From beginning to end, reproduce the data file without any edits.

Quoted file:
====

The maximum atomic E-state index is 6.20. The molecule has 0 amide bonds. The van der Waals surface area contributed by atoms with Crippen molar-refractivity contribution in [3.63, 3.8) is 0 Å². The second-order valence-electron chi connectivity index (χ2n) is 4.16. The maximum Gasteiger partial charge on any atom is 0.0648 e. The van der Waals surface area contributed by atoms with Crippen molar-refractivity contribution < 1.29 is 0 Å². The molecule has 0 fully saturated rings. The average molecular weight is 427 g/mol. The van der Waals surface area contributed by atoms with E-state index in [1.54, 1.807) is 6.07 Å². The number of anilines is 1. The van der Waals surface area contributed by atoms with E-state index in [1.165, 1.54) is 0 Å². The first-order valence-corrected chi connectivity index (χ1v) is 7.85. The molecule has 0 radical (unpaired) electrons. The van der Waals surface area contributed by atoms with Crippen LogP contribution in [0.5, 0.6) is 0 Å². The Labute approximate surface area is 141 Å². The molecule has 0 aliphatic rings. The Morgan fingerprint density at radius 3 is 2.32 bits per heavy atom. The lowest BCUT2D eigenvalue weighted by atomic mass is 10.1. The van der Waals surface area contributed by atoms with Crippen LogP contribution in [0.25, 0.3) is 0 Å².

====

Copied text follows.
The maximum atomic E-state index is 6.20. The molecule has 0 amide bonds. The van der Waals surface area contributed by atoms with Crippen molar-refractivity contribution in [3.63, 3.8) is 0 Å². The second-order valence-electron chi connectivity index (χ2n) is 4.16. The maximum Gasteiger partial charge on any atom is 0.0648 e. The van der Waals surface area contributed by atoms with Crippen molar-refractivity contribution < 1.29 is 0 Å². The molecule has 0 fully saturated rings. The average molecular weight is 427 g/mol. The van der Waals surface area contributed by atoms with E-state index in [1.54, 1.807) is 6.07 Å². The number of anilines is 1. The van der Waals surface area contributed by atoms with E-state index in [1.165, 1.54) is 0 Å². The first-order valence-corrected chi connectivity index (χ1v) is 7.85. The molecule has 0 radical (unpaired) electrons. The van der Waals surface area contributed by atoms with Crippen LogP contribution in [0.5, 0.6) is 0 Å². The Labute approximate surface area is 141 Å². The molecule has 0 aliphatic rings. The Morgan fingerprint density at radius 3 is 2.32 bits per heavy atom. The lowest BCUT2D eigenvalue weighted by atomic mass is 10.1. The van der Waals surface area contributed by atoms with Crippen LogP contribution in [0.25, 0.3) is 0 Å².